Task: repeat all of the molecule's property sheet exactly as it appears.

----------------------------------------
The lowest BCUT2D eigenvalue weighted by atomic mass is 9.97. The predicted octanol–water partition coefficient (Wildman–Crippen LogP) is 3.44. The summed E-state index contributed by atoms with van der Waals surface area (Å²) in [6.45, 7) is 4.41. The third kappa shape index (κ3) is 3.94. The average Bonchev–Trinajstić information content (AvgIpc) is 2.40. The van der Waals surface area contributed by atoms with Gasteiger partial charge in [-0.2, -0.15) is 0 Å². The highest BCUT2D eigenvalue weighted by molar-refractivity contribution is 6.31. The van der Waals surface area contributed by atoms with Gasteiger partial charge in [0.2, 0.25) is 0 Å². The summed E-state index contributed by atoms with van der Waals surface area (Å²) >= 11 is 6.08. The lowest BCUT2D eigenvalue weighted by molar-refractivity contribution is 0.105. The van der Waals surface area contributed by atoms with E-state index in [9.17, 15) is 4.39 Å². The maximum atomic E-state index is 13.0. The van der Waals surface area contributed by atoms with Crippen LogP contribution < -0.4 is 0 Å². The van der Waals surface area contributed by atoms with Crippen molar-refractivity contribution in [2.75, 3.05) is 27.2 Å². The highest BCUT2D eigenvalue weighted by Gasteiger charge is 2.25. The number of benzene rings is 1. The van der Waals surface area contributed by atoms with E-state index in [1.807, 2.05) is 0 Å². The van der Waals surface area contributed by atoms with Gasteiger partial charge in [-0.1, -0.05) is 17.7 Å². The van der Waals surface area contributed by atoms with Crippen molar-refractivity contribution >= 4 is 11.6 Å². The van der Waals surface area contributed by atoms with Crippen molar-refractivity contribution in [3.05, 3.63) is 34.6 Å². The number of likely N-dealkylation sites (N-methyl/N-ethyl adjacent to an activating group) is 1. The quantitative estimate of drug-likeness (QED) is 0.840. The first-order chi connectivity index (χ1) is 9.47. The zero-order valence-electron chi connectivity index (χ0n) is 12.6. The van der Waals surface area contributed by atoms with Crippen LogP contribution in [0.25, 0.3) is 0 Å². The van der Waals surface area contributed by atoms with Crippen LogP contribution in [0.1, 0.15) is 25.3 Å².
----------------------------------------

The lowest BCUT2D eigenvalue weighted by atomic mass is 9.97. The predicted octanol–water partition coefficient (Wildman–Crippen LogP) is 3.44. The summed E-state index contributed by atoms with van der Waals surface area (Å²) in [6.45, 7) is 4.41. The third kappa shape index (κ3) is 3.94. The average Bonchev–Trinajstić information content (AvgIpc) is 2.40. The van der Waals surface area contributed by atoms with Gasteiger partial charge in [-0.2, -0.15) is 0 Å². The highest BCUT2D eigenvalue weighted by molar-refractivity contribution is 6.31. The van der Waals surface area contributed by atoms with Gasteiger partial charge in [0.2, 0.25) is 0 Å². The summed E-state index contributed by atoms with van der Waals surface area (Å²) >= 11 is 6.08. The lowest BCUT2D eigenvalue weighted by molar-refractivity contribution is 0.105. The van der Waals surface area contributed by atoms with E-state index in [9.17, 15) is 4.39 Å². The maximum atomic E-state index is 13.0. The van der Waals surface area contributed by atoms with Crippen LogP contribution < -0.4 is 0 Å². The van der Waals surface area contributed by atoms with Crippen molar-refractivity contribution in [2.75, 3.05) is 27.2 Å². The highest BCUT2D eigenvalue weighted by Gasteiger charge is 2.25. The number of benzene rings is 1. The van der Waals surface area contributed by atoms with E-state index in [1.807, 2.05) is 0 Å². The van der Waals surface area contributed by atoms with Gasteiger partial charge in [-0.1, -0.05) is 17.7 Å². The van der Waals surface area contributed by atoms with Crippen molar-refractivity contribution >= 4 is 11.6 Å². The van der Waals surface area contributed by atoms with Crippen molar-refractivity contribution in [3.05, 3.63) is 34.6 Å². The number of likely N-dealkylation sites (N-methyl/N-ethyl adjacent to an activating group) is 1. The quantitative estimate of drug-likeness (QED) is 0.840. The first-order chi connectivity index (χ1) is 9.47. The zero-order valence-electron chi connectivity index (χ0n) is 12.6. The van der Waals surface area contributed by atoms with Crippen LogP contribution in [0.25, 0.3) is 0 Å². The van der Waals surface area contributed by atoms with Crippen LogP contribution in [0.1, 0.15) is 25.3 Å².